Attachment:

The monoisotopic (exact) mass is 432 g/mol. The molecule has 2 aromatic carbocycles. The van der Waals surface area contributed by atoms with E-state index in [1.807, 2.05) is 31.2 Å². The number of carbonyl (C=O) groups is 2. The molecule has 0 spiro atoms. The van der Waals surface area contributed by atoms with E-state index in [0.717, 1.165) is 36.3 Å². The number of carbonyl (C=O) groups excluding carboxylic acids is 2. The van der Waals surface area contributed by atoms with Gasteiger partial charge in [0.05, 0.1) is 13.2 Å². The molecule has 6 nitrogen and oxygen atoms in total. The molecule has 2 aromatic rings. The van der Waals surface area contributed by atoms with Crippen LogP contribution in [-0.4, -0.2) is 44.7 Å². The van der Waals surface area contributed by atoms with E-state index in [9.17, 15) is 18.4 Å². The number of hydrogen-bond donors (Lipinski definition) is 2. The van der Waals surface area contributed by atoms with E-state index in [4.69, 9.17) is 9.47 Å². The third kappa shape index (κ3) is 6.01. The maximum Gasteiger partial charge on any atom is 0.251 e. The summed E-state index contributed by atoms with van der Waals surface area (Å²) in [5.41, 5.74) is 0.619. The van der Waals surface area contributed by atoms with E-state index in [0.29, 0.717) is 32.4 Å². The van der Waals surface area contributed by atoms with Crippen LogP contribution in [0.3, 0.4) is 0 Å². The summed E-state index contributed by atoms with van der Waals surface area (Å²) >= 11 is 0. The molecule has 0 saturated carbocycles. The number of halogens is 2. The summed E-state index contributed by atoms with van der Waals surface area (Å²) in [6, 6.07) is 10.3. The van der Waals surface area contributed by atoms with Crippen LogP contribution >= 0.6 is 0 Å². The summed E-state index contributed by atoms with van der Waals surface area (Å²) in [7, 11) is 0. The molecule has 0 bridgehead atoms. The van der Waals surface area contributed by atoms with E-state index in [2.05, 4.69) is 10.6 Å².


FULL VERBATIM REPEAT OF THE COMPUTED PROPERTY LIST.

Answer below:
The monoisotopic (exact) mass is 432 g/mol. The molecule has 2 aromatic carbocycles. The van der Waals surface area contributed by atoms with E-state index in [1.807, 2.05) is 31.2 Å². The number of carbonyl (C=O) groups is 2. The molecule has 0 spiro atoms. The van der Waals surface area contributed by atoms with E-state index in [0.717, 1.165) is 36.3 Å². The number of carbonyl (C=O) groups excluding carboxylic acids is 2. The van der Waals surface area contributed by atoms with Gasteiger partial charge in [0.05, 0.1) is 13.2 Å². The molecule has 6 nitrogen and oxygen atoms in total. The molecule has 2 aromatic rings. The van der Waals surface area contributed by atoms with Crippen LogP contribution in [-0.4, -0.2) is 44.7 Å². The van der Waals surface area contributed by atoms with E-state index in [9.17, 15) is 18.4 Å². The number of hydrogen-bond donors (Lipinski definition) is 2. The van der Waals surface area contributed by atoms with E-state index in [4.69, 9.17) is 9.47 Å². The third kappa shape index (κ3) is 6.01. The maximum Gasteiger partial charge on any atom is 0.251 e. The summed E-state index contributed by atoms with van der Waals surface area (Å²) in [5.41, 5.74) is 0.619. The van der Waals surface area contributed by atoms with E-state index in [0.29, 0.717) is 32.4 Å². The van der Waals surface area contributed by atoms with Crippen LogP contribution in [0.3, 0.4) is 0 Å². The summed E-state index contributed by atoms with van der Waals surface area (Å²) >= 11 is 0. The molecule has 0 saturated carbocycles. The number of halogens is 2. The summed E-state index contributed by atoms with van der Waals surface area (Å²) in [6, 6.07) is 10.3. The van der Waals surface area contributed by atoms with Crippen LogP contribution >= 0.6 is 0 Å². The summed E-state index contributed by atoms with van der Waals surface area (Å²) in [7, 11) is 0. The molecule has 0 bridgehead atoms. The van der Waals surface area contributed by atoms with E-state index in [2.05, 4.69) is 10.6 Å².